The Bigger Picture: Visual Archives and the Smithsonian
I’ve just come back from seeing Alias Man Ray, an exhibition that opened recently at The Jewish Museum in New York. Man Ray produced work in several media—paintings, photographs, cinema, sculpture—and throughout his career used his art to describe and promote himself as an artist. His even titled his autobiography, Self-Portrait. So I am really interested to read Preminda Jacob’s click! piece about the theatricality of Indian studio photographs, and the fantasies they fulfill and how, in turn, these portraits have influenced the idealized ways celebrities are represented in hand-painted cinema advertisements. Photographs of works of art constitute one of the most seductive of photography’s subjects, perhaps because we enjoy the conceit of photography and art being framed together in such an efficient package. From photography’s beginnings in the mid-nineteenth century, the thrill was twofold: paintings were cast into the mirror to make new pictures that could be reflected on in new ways. “Here is a discovery launched upon the world that must make a revolution in art” announced one writer in 1839. “In what way, in what degree, will art be affected by it? If art was of two kinds, the imaginative and the imitative, would photography be able to practice each simultaneously?” In some cases photography has been called on for documentary purposes to make faithful copies of paintings and sculptures for practical reasons, from illustrating catalogues, to filing insurance and tax forms. For more than half of the twentieth century the New York firm of Peter A. Juley & Son photographed the artwork of leading American artists, especially works of art produced by members of the Ashcan School, Robert Henri, George Luks, John Sloan, Everett Shinn, William Glackens, and George Bellows.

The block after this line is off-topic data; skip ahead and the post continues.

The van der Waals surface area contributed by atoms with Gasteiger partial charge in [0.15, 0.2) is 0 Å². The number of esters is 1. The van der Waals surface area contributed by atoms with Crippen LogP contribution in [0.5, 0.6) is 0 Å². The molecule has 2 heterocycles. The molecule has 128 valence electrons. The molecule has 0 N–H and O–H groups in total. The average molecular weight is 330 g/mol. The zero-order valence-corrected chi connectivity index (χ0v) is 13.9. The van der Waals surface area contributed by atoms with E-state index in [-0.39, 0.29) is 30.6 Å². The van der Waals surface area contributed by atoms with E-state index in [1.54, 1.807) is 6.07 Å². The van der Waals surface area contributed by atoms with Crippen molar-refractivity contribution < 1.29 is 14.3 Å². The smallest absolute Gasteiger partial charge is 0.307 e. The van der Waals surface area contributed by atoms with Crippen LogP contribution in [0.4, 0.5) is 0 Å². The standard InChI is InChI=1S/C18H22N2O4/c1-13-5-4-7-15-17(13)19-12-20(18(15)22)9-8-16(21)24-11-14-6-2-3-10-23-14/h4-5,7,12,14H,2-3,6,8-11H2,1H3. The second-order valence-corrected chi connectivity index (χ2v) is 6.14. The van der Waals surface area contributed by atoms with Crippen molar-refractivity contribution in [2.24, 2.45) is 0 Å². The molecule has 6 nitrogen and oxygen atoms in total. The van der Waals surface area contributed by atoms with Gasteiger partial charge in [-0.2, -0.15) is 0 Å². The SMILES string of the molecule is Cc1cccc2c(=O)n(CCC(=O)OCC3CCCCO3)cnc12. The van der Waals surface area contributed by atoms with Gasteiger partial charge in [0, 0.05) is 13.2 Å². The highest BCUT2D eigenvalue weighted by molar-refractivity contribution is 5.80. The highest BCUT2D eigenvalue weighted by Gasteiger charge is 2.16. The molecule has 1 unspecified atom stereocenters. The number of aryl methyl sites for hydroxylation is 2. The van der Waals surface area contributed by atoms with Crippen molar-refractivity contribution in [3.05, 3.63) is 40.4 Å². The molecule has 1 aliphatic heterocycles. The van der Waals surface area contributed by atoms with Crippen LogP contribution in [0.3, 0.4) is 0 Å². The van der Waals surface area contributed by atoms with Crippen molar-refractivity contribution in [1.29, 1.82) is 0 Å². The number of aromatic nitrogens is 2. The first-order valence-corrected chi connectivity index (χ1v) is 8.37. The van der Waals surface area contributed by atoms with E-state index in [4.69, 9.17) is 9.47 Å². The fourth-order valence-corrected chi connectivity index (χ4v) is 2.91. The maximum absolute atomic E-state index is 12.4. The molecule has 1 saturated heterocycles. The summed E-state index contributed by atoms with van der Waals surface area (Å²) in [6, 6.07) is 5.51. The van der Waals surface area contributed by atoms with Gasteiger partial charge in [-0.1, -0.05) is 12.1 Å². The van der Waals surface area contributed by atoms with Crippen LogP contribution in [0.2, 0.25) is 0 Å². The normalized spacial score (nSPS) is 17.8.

Artist studio portraits and artists at work portraits are even more fun. The Archives of American Art has thousands of these portraits. Liza Kirwin, Archives curator of manuscripts, writes that these photographs, “help define an artistic persona,” and at times, “promote a new image of the art and the artist.” In other words, the clothes, the pose, and the objects at hand define the artist, but also tell us what we should be thinking about the art. Artists who pose in their studio surrounded by their work suggest not only that they’ve been busy, but the photograph becomes in itself a retrospective exhibit of their work. Other studios suggest the appropriate context to think about the creative process; some studios are elegant great rooms, others seem to be untidy closets. Some seem to be in a warehouse, others look as though they are the back bedroom. Some portraits of artists, like the 1942 photograph of Blanche Lazzell’s Provincetown studio, don’t picture the artist at all, but let the artwork, layer upon layer of it flattened by the photographic eye, altogether stand in for the artist.
Merry Foresta is the Former Director of the Smithsonian Photography Initiative.
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